Tuesday, January 24, 2012

Pumping method affects milk composition for preterm infants

Study: Pumping method affects milk composition for preterm infants

Following on their study on milk volume and method of expression, which showed that a combination of pumping and hand expression (a technique termed "hands on pumping") yields more milk for preterm infants, a team at Stanford University School of Medicine has shown that pumping method also affects milk composition.
The study, led by Dr. Jane Morton, found:
The researchers’ findings confirmed that moms [of very preterm infants] who used hands-on pumping had higher fat content in their milk than women relying on electric pumps alone...
“People have suspected that mothers would be able to get more fat-rich milk with hands-on pumping but it’s never been demonstrated before,” said Jane Morton, MD, a community pediatrician who was the new paper’s first author. The suspicion arose because milk composition changes during a feeding, shifting from more-dilute milk at first to richer, higher-fat “hindmilk” at the end. Because of its high fat content, the hindmilk is more viscous, which may explain why it’s difficult to remove this milk with an electric pump alone. But extracting more high-fat hindmilk could give preemies an important calorie boost.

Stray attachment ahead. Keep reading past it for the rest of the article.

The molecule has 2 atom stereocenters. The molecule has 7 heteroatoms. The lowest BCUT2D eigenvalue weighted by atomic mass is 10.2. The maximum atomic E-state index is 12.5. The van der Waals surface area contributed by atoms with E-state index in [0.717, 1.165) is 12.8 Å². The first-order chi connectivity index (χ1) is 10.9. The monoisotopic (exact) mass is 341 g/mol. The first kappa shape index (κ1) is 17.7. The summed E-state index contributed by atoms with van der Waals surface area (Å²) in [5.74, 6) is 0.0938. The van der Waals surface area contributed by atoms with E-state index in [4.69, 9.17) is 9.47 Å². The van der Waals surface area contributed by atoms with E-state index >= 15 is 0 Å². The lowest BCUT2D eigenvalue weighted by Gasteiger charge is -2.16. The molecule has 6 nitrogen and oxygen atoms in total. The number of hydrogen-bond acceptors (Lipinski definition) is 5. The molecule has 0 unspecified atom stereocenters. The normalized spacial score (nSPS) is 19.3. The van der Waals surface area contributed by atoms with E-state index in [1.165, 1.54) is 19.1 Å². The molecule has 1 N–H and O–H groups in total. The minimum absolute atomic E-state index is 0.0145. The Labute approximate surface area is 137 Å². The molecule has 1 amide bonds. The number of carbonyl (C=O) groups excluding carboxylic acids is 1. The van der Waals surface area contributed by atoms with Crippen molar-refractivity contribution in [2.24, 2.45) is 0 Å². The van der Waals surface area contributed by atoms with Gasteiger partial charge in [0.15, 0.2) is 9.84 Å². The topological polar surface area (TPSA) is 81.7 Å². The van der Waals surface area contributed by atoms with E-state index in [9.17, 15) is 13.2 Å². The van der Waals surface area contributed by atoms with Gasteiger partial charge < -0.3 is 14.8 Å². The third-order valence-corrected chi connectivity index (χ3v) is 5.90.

Dr. Morton says that her next research question is whether this higher-fat milk is sufficient to meet preemies' needs without the use of human milk fortifier. This fortifier, with the exception of the human-milk product made by Prolacta Bioscience, is made from cow's milk. Cow's milk products have been shown to increase the risk of the life-threatening condition necrotizing enterocolitis.

Breast milk courier helps Indonesian mums cope

Breast milk courier helps Indonesian mums cope
"I would like to help this nation build a better generation by helping working mothers deliver breast milk to their babies at home," said the 40-year-old Nauval, who feels the nutrients in breast milk can't be replicated by the powdered variety.

His feelings are echoed by the authorities, who are struggling to encourage Indonesian women to breastfeed their newborn babies.

Ricki Lake on "The View" - 10/22/07